Last week the British public did something extraordinary. With millions of different views and motivations, we managed to vote in such a way as to deliver a hung parliament, driving the first wedge in the door of a system that has for too long kept most politicians far removed from democratic accountability.
I admit that my excitement of last week has been dampened by my fears over a Tory-led government. While the Conservative Party contains honourable and compassionate individuals, the main focus of the party throughout its history has been to defend the interests of the rich. The Conservative Party has opposed virtually every progressive measure ever introduced, from Old Age Pensions to Lords reform, from the National Health Service to the Minimum Wage.
While details of the deal are still emerging, it seems that the coalition's economic agenda is very similar to the Tories' original plans. The emergency budget and £6 billion of cuts will go ahead. Clegg has also agreed to Trident renewal and to a cap on immigration.
While I'm frustrated that the Liberal Democrats should have gone along with this, I'm also disturbed by the behaviour of the Labour Party over the last two days. Various Labour figures have leapt up to say that it's is better for the Labour Party to go into opposition to “renew” itself, rather than to form a potentially unpopular government. They seem more concerned with “renewing” their party than they do with what the Tories may inflict on the country.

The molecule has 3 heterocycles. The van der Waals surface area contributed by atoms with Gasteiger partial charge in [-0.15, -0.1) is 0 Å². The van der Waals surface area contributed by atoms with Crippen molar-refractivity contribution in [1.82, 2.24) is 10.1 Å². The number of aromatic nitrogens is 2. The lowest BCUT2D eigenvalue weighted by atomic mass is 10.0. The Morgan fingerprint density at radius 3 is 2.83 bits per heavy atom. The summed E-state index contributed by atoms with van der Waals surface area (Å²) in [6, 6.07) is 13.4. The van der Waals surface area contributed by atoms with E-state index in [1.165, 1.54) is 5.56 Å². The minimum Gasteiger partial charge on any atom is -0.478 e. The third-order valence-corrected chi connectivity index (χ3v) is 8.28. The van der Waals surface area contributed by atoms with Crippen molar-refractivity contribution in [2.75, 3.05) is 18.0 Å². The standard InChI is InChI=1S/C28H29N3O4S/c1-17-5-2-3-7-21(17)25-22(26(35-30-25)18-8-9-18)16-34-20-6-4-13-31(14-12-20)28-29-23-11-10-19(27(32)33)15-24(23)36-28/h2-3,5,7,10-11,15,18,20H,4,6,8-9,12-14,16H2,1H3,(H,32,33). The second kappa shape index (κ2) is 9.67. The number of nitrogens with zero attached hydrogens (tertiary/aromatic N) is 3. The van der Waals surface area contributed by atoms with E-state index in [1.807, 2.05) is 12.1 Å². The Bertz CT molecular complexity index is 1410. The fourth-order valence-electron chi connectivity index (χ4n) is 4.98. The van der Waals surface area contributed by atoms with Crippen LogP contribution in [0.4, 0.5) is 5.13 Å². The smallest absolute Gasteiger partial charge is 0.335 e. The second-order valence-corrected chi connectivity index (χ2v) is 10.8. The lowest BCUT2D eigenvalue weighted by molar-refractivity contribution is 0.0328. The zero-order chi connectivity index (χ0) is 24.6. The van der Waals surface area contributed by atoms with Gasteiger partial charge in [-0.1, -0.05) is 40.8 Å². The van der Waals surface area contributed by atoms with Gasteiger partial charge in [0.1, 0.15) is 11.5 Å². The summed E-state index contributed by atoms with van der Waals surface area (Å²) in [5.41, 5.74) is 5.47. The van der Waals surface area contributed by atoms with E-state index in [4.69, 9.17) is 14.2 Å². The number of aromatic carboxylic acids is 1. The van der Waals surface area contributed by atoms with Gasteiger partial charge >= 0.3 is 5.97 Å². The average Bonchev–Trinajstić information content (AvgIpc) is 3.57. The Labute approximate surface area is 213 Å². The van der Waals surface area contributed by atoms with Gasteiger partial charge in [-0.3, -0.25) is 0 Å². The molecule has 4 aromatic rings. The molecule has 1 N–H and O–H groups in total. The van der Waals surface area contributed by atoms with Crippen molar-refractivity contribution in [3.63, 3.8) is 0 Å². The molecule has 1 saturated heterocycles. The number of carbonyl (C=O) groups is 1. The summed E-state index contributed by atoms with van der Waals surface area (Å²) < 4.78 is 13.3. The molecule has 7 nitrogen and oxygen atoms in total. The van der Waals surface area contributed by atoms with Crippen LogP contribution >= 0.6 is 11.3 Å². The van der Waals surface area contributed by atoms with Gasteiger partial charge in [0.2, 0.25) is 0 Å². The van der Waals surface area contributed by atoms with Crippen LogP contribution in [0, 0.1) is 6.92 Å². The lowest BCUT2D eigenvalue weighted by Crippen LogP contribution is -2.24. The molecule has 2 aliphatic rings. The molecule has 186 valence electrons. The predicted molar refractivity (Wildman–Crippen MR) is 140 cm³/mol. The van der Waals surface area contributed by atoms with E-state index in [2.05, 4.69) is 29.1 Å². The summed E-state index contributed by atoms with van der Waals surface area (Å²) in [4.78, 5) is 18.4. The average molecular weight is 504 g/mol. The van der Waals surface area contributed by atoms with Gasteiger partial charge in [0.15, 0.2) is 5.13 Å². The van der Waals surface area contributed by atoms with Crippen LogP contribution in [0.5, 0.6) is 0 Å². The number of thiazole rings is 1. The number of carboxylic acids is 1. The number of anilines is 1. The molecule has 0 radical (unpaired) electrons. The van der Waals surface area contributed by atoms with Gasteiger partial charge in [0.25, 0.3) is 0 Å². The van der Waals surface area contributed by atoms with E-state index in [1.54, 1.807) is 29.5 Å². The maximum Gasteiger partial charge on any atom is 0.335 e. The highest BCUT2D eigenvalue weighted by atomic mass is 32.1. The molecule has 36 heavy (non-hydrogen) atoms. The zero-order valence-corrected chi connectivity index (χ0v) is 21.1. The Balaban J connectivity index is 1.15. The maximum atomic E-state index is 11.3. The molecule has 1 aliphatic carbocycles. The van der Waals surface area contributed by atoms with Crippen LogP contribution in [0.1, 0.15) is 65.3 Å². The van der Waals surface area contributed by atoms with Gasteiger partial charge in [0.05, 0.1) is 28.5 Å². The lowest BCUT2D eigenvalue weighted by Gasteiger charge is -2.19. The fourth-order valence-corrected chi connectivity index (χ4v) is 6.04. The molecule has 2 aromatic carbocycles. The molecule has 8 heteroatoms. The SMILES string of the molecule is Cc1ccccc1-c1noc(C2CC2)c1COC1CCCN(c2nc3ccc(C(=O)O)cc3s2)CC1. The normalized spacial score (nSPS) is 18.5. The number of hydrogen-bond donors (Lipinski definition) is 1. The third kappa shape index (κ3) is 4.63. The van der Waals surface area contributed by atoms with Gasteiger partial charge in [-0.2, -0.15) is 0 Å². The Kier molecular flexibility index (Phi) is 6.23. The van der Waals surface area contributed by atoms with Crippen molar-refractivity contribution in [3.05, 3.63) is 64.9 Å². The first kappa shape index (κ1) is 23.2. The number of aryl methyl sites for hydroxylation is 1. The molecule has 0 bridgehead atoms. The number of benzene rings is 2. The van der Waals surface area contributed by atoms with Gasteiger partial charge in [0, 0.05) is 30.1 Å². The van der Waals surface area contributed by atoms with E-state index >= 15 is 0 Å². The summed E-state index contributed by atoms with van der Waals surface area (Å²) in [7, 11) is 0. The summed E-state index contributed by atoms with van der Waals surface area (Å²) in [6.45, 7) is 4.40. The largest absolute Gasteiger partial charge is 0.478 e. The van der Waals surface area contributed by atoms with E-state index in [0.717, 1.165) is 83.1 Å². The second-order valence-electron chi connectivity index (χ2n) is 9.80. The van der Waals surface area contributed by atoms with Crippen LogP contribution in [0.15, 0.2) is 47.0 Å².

The very last thing we should do in the face of this situation is to shrug our shoulders and carry on as if we can do nothing about it.
In the last few weeks alone, grassroots initiatives such as Power 2010, and now Take Back Parliament (www.takebackparliament.com/hope ), have fired up a genuinely wide range of people who seem far more able to work together than is sadly the case in some progressive alliances. This is inspiring evidence of what we can do from the grassroots.
Of course, the steps towards electoral reform offered by Cameron are woefully inadequate. Alternative Vote, while preferable to First-Past-the-Post, is not a proportional system. Come the referendum, Tory MPs will be free to campaign against it, and most of them will. It is only too easy to imagine the scurrilous scaremongering to which the Tory press will resort as they seek to persuade voters of the horrors of Alternative Vote.
And yet, this will be the first time that the British public have been able to vote on a change to the electoral system. The referendum bill will have to go through Parliament, meaning we must lobby hard over the detail as well as during the referendum campaign itself. Nor must we forget what may be the Tories' most meaningful concession – fixed-term parliaments. We must seize these opportunities with both hands.
What we must not do is sit back and gradually give up on the hopes that have flared up in recent weeks. We cannot simply carry on as before. We cannot keep calm in the face of a blatantly unfair political system, nor the viciously unjust economic system with which it has become so closely associated. We cannot ignore the public opinion that is far more radical than all three big parties on Trident and Afghanistan. We cannot stand back and lose the momentum for reform that has built up so rapidly. We must never think that we cannot achieve change – nor ever conclude that we have achieved enough.
Let's be determined. Let's be focused. Let's be organised and effective. But let's not be calm.